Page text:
Guide to Tax Professionals, Part 1

The world of taxes in the United States is full of dizzying options. Who can taxpayers trust with their money? Who should they pick for various different tax needs? This series will explore different types of tax professionals, including what they do, why a taxpayer might need them, and what to look for when searching for one. This first post in the series tackles the subject of who exactly prepares taxes for others. The IRS defines a “tax preparer” as “any person who prepares for compensation, or who employs one or more persons to prepare for compensation, all or a substantial portion of any return of tax or any claim for refund of tax under the Internal Revenue Code”.[1]

Preparers include accountants, attorneys, and others - anyone who prepares taxes for money, except for a short list of applications and other miscellaneous IRS forms. They all have (or should have) one thing in common: they have a preparer tax identification number (PTIN) issued by the IRS.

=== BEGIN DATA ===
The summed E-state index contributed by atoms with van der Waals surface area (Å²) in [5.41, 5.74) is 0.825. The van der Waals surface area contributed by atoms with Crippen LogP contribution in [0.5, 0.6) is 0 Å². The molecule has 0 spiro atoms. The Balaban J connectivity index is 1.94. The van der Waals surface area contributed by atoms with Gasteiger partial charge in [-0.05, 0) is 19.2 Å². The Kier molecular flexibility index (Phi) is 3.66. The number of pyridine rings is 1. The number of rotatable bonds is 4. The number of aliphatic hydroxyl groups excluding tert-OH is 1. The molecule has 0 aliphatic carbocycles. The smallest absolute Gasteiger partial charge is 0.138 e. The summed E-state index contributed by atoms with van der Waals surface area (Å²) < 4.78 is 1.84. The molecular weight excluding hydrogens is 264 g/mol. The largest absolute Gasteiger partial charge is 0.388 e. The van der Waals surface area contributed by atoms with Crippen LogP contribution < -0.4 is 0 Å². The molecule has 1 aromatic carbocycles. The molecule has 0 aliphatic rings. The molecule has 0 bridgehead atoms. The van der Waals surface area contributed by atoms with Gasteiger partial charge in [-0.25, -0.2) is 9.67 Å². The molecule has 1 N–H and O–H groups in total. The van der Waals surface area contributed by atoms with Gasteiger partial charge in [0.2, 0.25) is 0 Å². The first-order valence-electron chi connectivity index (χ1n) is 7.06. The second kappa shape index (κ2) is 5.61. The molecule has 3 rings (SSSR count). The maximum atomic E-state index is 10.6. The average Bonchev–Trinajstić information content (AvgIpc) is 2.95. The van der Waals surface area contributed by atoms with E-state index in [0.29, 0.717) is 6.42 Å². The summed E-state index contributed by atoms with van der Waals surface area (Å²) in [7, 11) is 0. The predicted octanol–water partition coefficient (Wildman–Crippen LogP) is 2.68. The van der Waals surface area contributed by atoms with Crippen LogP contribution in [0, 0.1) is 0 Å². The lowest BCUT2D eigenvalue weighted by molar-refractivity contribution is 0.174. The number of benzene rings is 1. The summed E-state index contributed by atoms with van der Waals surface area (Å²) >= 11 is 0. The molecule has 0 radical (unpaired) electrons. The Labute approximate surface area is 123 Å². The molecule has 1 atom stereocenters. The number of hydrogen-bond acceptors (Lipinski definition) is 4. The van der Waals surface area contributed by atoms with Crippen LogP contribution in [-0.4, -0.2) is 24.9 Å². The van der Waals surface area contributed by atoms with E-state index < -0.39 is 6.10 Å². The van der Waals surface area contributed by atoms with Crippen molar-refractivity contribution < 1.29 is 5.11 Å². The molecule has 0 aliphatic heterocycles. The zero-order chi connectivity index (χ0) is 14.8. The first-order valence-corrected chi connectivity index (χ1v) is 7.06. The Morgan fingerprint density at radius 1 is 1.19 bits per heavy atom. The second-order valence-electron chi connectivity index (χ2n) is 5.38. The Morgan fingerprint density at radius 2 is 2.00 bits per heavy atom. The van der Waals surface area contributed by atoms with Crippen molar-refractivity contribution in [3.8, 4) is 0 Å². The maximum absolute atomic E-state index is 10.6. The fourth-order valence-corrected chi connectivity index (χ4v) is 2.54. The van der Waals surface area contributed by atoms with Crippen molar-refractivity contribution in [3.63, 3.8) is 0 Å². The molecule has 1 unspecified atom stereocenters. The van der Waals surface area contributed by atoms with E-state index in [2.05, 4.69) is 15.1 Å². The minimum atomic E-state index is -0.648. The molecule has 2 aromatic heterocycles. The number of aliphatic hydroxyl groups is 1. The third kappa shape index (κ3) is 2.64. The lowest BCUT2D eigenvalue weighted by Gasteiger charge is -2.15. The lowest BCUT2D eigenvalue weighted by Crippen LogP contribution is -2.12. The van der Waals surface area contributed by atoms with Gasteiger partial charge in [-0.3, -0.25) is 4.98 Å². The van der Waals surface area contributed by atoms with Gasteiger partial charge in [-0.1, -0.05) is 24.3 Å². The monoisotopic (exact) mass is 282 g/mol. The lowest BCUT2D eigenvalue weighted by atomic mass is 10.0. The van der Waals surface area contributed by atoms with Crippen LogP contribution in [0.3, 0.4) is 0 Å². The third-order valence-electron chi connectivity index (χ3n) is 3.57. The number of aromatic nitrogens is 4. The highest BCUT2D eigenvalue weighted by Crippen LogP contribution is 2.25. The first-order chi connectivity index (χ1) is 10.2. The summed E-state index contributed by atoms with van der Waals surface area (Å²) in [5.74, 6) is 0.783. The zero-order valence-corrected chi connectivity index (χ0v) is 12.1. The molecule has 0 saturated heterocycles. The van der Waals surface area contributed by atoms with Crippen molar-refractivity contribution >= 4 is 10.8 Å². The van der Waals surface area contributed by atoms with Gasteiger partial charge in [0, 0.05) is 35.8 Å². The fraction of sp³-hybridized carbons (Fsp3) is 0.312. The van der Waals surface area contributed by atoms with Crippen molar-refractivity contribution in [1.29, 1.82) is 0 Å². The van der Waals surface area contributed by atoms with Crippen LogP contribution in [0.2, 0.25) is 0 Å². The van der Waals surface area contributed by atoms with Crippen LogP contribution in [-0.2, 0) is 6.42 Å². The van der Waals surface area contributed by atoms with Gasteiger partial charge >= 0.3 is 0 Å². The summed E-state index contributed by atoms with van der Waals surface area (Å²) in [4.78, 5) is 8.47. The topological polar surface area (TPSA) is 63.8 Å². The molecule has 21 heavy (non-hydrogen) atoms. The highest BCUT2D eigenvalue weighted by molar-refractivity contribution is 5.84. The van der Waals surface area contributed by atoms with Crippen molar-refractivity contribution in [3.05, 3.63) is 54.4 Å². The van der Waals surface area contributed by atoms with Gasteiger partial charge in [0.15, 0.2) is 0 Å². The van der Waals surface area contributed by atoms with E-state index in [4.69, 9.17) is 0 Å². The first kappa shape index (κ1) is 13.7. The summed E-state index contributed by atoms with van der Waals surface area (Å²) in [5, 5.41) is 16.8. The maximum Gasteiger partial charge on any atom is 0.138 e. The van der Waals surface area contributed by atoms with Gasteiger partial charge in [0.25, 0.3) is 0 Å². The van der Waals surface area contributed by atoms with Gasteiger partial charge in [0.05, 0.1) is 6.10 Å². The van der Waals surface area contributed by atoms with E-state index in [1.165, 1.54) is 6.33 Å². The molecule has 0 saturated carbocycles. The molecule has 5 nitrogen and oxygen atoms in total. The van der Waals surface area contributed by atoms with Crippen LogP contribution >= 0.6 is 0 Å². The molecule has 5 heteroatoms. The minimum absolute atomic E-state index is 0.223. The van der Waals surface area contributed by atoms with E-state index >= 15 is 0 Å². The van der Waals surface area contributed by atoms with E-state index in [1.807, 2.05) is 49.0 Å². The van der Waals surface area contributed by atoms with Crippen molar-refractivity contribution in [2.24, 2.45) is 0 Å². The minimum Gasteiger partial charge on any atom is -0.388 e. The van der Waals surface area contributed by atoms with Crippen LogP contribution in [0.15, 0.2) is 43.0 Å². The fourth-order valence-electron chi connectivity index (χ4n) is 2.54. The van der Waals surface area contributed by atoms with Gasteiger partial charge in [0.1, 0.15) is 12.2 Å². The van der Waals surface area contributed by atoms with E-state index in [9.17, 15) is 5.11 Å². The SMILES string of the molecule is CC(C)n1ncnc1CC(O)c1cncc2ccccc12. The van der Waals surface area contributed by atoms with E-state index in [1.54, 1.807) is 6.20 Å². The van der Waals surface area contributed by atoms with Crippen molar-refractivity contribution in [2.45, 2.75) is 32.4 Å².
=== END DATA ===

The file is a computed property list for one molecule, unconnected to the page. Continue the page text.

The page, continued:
Anyone who makes determinations that affect tax liability needs a PTIN. When preparers complete taxes for other people, their PTIN must be listed on returns in the "Paid Preparer" section. Bookkeepers or other workers who do not actually prepare returns but merely gather information that is then used by a preparer do not need a PTIN.[2]

In addition to needing a PTIN, specific state laws and regulations may apply to tax preparers who prepare state taxes. Some states actually provide a public registry of certified tax preparers who must meet certain qualifications to be included. Other federal laws apply as well.

However, the bar is low to be a tax preparer. Promises of “loopholes” or hidden deductions may not be all they seem. While the tax laws are complicated, most of the deductions for which taxpayers are eligible are well-known. Seek out a tax preparer who is prepared - to collect tax information and to ask about income and expenses, and not to find supposed loopholes that could catch the IRS’s attention and trigger an audit.


— By Julia Damron, Esq., Barnes Law

Julia Damron is an associate attorney with Barnes Law, licensed to practice law in California.

The opinions expressed are those of the author and do not necessarily reflect the views of the firm, its clients, or any of its or their respective affiliates. This article is for general information purposes and is not intended to be and should not be taken as legal advice.

[1] 26 C.F.R. § 301.7701-15(a).

[2] See generally “Frequently Asked Questions: Do I Need a PTIN?”, Internal Revenue Service, (last updated Oct. 30, 2015).